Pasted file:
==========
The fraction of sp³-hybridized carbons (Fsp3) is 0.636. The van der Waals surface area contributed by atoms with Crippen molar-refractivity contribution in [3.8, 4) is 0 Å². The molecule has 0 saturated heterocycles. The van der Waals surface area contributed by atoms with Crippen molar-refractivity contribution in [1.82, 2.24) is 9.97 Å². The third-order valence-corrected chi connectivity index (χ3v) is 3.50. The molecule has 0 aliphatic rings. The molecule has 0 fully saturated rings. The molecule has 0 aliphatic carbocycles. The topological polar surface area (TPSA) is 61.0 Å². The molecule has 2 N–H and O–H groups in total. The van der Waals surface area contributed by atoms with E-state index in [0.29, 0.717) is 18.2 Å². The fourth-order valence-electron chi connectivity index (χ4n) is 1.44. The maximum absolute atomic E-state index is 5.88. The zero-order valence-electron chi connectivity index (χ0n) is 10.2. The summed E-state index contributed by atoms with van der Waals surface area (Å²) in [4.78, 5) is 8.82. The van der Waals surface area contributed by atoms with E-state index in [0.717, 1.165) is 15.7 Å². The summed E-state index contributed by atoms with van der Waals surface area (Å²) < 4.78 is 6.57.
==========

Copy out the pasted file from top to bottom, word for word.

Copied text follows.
The fraction of sp³-hybridized carbons (Fsp3) is 0.636. The van der Waals surface area contributed by atoms with Crippen molar-refractivity contribution in [3.8, 4) is 0 Å². The molecule has 0 saturated heterocycles. The van der Waals surface area contributed by atoms with Crippen molar-refractivity contribution in [1.82, 2.24) is 9.97 Å². The third-order valence-corrected chi connectivity index (χ3v) is 3.50. The molecule has 0 aliphatic rings. The molecule has 0 fully saturated rings. The molecule has 0 aliphatic carbocycles. The topological polar surface area (TPSA) is 61.0 Å². The molecule has 2 N–H and O–H groups in total. The van der Waals surface area contributed by atoms with E-state index in [0.29, 0.717) is 18.2 Å². The fourth-order valence-electron chi connectivity index (χ4n) is 1.44. The maximum absolute atomic E-state index is 5.88. The zero-order valence-electron chi connectivity index (χ0n) is 10.2. The summed E-state index contributed by atoms with van der Waals surface area (Å²) in [4.78, 5) is 8.82. The van der Waals surface area contributed by atoms with E-state index in [0.717, 1.165) is 15.7 Å². The summed E-state index contributed by atoms with van der Waals surface area (Å²) < 4.78 is 6.57.